Over Labor Day weekend this year I knew I wanted to go on a little adventure. I was hoping for a fun ladies weekend but that didn’t come together. Instead, I decided I would just adventure on my own. I wanted to head for the hills and hit some trails. I’ve really fallen in love with trail running. Well, if you can call it that. In ND, we don’t have much for trails or hills. However, the western part of the state boasts the most elevation change. I’ve been to the southern part of the Badlands many times and have hiked and ran the Maah Daah Hey trail in that area. I decided to go more north and visit Little Missouri State Park on Saturday morning right around sunrise.
Hazen is in central time while LMSP is on mountain time. With the time change and sunrise a bit earlier there, I was able to sleep in and I left home about 6 a.m. to arrive at the park at 7:30, or 6:30 MT, just after the sun was peeking over the hills. I am ashamed to say I haven’t visited LMSP after living here for several years. I was really missing out!
This is a public recreation area north of Killdeer about 20 miles. The park is over 4,500 acres along the Little Missouri River and the river’s confluence with our state’s great lake – Lake Sakakawea. The park has over 45 miles of trails!! These trails are specifically for hikers, runners, bird watchers and horses. No motorbikes, ATVs or even pedal bikes are allowed. I entered the trail system at the State Campground which was marked and easy to find. There is plenty of room for guests to park their campers and put up their horses. There were a lot of horses there and it looks like you could easily go on a trail ride if you didn’t have your own horse.
Since I was alone, my Mom was very worried about me. I was sure to take along a map and my cell phone and let her know when I started and promised to text or call upon my return. I was surprised to have cell service and even wifi at the campground. There were a few spots on the trail I could get service, but mostly I couldn’t and that was OK. I recommend just enjoying nature. To be honest, I can’t really read a map. I took off and just tried to remember landmarks and take photos along the way. The nice thing about hiking in ND is that every trail will lead somewhere, you aren’t too likely to get totally lost. With 45+ miles of trails though, I still wanted to be careful. Also – I loved seeing the different plants like those cool cactus’s below.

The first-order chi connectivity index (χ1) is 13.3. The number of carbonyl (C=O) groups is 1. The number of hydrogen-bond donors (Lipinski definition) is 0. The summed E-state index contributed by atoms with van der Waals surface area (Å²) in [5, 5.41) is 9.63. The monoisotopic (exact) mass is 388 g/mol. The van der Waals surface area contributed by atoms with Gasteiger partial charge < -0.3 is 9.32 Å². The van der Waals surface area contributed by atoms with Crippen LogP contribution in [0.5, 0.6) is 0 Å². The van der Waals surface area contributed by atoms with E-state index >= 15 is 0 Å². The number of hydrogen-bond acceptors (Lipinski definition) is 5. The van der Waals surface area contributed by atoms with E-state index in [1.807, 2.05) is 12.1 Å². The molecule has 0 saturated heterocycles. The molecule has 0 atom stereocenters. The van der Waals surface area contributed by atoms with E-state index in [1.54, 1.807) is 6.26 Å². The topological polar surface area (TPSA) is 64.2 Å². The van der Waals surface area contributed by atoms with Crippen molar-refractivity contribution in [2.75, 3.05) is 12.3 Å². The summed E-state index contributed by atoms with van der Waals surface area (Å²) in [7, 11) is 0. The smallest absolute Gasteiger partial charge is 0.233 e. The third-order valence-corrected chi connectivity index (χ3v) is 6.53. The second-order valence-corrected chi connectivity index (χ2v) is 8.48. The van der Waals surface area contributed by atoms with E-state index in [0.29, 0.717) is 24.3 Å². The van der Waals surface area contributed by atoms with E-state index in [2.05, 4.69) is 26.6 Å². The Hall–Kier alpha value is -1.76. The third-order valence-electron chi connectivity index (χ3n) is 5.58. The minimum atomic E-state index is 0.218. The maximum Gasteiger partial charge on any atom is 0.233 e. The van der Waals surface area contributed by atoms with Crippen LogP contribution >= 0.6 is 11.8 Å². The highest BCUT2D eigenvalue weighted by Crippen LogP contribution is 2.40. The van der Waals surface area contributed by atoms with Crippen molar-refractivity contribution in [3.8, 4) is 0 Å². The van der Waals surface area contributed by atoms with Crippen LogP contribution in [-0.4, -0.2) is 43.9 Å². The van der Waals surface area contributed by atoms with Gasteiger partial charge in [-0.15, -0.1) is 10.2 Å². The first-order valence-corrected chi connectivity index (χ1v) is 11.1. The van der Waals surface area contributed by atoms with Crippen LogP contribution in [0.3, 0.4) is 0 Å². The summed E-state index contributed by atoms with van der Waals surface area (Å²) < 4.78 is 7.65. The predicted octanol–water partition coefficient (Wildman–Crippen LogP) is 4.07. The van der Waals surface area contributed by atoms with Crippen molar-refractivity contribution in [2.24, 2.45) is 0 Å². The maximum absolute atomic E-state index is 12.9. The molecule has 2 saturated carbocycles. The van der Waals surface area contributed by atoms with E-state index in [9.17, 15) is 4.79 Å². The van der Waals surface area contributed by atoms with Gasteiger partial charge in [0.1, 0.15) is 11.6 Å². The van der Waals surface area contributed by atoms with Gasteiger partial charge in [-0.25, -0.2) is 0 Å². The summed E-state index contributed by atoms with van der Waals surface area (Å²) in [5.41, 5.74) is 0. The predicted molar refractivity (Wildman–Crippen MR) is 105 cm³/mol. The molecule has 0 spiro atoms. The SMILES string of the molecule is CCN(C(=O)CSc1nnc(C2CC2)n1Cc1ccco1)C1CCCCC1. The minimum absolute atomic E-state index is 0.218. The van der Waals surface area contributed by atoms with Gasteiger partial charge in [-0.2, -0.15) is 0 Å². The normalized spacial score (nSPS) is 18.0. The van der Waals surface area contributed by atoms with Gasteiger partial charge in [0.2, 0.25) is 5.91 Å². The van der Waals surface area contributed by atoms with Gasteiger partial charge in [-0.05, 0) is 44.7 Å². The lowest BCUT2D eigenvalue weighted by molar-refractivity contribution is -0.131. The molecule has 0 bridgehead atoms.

I set out thinking I’d do some double digit mileage in the 2 hour time frame I allotted myself. I ended up covering 8 miles in those two hours and that includes running, hiking up hills and stopping for some photos of course. I saw deer and birds but nothing else in the way of wild game. Plenty of horses were at the campground but I didn’t encounter any horse or horse rider while I was out there. I did get to see the leaves just beginning to change, I imagine in a few weeks it’ll be so pretty there.
When I got out on the trails and started running, my heart rate MUST have been high. I was so happy to be there in such a beautiful wide open space. The hills are stunning and the views incredible. It is hard to believe this is the same flat ND most people think of. There was a bit of haze in the air due to Montana wildfires but not too bad.
During the oil boom, I heard there was some impact on the park due to oil drilling in the Killdeer area. That has since died down but I did see signs on the very edge of the park leading towards drilling activity. There was no traffic or any other trouble I encountered.
I worked up quite the sweat – I went down twice and up three times covering quite a bit of hills. For sure I needed a shower and I was happy to see the campground had showers. $0.50 for a 4 minute shower or $1.00 for 8 minutes. I was hesitant but the showers were well kept and clean. I splurged for the $1 fee and that was more than enough time. I sat in the sun awhile to bug off some free wifi and drink water and have a snack before I headed out to do some more exploring in Dickinson. 10/10 would go back to the park to explore more areas. Maybe with someone who is more familiar with a map than I am. The park operates April 1 – Oct 31.
If anything, this was a great chance to see my state, get in some outdoor fun and check something off the bucket list.